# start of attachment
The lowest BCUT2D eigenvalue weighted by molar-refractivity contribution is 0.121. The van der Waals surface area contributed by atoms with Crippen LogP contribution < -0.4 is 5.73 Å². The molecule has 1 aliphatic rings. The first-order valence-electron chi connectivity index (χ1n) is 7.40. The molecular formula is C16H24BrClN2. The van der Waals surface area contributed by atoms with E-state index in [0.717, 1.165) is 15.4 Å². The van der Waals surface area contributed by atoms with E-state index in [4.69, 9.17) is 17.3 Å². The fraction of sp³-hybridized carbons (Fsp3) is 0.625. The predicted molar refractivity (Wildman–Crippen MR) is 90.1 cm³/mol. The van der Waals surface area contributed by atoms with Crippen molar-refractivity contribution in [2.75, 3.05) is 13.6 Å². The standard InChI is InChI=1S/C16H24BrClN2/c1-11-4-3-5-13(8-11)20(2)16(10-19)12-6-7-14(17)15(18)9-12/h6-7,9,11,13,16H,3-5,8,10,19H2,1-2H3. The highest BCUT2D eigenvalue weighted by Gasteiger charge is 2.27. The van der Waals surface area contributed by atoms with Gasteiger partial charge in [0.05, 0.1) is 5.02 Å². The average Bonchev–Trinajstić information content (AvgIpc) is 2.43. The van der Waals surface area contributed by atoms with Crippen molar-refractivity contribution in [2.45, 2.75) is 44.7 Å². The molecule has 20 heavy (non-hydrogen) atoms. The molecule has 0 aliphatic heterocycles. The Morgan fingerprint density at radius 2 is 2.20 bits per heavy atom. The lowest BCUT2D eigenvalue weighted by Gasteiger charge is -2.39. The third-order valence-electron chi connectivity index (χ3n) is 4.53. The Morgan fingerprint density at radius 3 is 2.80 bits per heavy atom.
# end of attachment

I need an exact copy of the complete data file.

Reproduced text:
The lowest BCUT2D eigenvalue weighted by molar-refractivity contribution is 0.121. The van der Waals surface area contributed by atoms with Crippen LogP contribution < -0.4 is 5.73 Å². The molecule has 1 aliphatic rings. The first-order valence-electron chi connectivity index (χ1n) is 7.40. The molecular formula is C16H24BrClN2. The van der Waals surface area contributed by atoms with E-state index in [0.717, 1.165) is 15.4 Å². The van der Waals surface area contributed by atoms with E-state index in [4.69, 9.17) is 17.3 Å². The fraction of sp³-hybridized carbons (Fsp3) is 0.625. The predicted molar refractivity (Wildman–Crippen MR) is 90.1 cm³/mol. The van der Waals surface area contributed by atoms with Crippen molar-refractivity contribution in [2.75, 3.05) is 13.6 Å². The standard InChI is InChI=1S/C16H24BrClN2/c1-11-4-3-5-13(8-11)20(2)16(10-19)12-6-7-14(17)15(18)9-12/h6-7,9,11,13,16H,3-5,8,10,19H2,1-2H3. The highest BCUT2D eigenvalue weighted by Gasteiger charge is 2.27. The van der Waals surface area contributed by atoms with Gasteiger partial charge in [0.05, 0.1) is 5.02 Å². The average Bonchev–Trinajstić information content (AvgIpc) is 2.43. The van der Waals surface area contributed by atoms with Crippen molar-refractivity contribution in [2.45, 2.75) is 44.7 Å². The molecule has 20 heavy (non-hydrogen) atoms. The molecule has 0 aliphatic heterocycles. The Morgan fingerprint density at radius 2 is 2.20 bits per heavy atom. The lowest BCUT2D eigenvalue weighted by Gasteiger charge is -2.39. The third-order valence-electron chi connectivity index (χ3n) is 4.53. The Morgan fingerprint density at radius 3 is 2.80 bits per heavy atom.